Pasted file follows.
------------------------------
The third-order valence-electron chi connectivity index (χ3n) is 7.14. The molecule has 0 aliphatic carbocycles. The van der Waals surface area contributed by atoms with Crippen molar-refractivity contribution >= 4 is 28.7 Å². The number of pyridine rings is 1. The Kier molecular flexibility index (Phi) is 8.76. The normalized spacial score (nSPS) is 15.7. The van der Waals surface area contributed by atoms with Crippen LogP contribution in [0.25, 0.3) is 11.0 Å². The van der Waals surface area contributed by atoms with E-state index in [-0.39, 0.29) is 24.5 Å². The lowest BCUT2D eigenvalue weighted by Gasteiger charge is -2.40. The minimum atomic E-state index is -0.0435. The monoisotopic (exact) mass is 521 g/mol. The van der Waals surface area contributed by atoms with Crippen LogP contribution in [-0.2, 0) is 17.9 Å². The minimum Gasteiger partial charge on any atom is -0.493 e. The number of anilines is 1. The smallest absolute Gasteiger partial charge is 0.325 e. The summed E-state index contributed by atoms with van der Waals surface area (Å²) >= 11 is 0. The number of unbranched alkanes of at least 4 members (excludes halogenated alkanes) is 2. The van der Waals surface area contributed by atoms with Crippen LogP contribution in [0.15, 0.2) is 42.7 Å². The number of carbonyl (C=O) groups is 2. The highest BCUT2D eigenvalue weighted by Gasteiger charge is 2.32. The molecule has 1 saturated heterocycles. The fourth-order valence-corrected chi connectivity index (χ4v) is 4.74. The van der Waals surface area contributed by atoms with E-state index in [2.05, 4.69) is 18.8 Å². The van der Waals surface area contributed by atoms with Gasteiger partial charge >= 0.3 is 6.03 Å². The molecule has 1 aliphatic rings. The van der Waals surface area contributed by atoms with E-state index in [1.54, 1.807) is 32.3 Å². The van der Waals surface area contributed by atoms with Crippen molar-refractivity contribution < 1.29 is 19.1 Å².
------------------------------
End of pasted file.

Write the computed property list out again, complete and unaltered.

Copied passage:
The third-order valence-electron chi connectivity index (χ3n) is 7.14. The molecule has 0 aliphatic carbocycles. The van der Waals surface area contributed by atoms with Crippen molar-refractivity contribution >= 4 is 28.7 Å². The number of pyridine rings is 1. The Kier molecular flexibility index (Phi) is 8.76. The normalized spacial score (nSPS) is 15.7. The van der Waals surface area contributed by atoms with Crippen LogP contribution in [0.25, 0.3) is 11.0 Å². The van der Waals surface area contributed by atoms with E-state index in [-0.39, 0.29) is 24.5 Å². The lowest BCUT2D eigenvalue weighted by Gasteiger charge is -2.40. The minimum atomic E-state index is -0.0435. The monoisotopic (exact) mass is 521 g/mol. The van der Waals surface area contributed by atoms with Crippen LogP contribution in [-0.2, 0) is 17.9 Å². The minimum Gasteiger partial charge on any atom is -0.493 e. The number of anilines is 1. The smallest absolute Gasteiger partial charge is 0.325 e. The summed E-state index contributed by atoms with van der Waals surface area (Å²) >= 11 is 0. The number of unbranched alkanes of at least 4 members (excludes halogenated alkanes) is 2. The van der Waals surface area contributed by atoms with Crippen LogP contribution in [0.15, 0.2) is 42.7 Å². The number of carbonyl (C=O) groups is 2. The highest BCUT2D eigenvalue weighted by Gasteiger charge is 2.32. The molecule has 1 saturated heterocycles. The fourth-order valence-corrected chi connectivity index (χ4v) is 4.74. The van der Waals surface area contributed by atoms with E-state index in [2.05, 4.69) is 18.8 Å². The van der Waals surface area contributed by atoms with Gasteiger partial charge >= 0.3 is 6.03 Å². The molecule has 1 aliphatic rings. The van der Waals surface area contributed by atoms with E-state index in [1.54, 1.807) is 32.3 Å². The van der Waals surface area contributed by atoms with Crippen molar-refractivity contribution < 1.29 is 19.1 Å².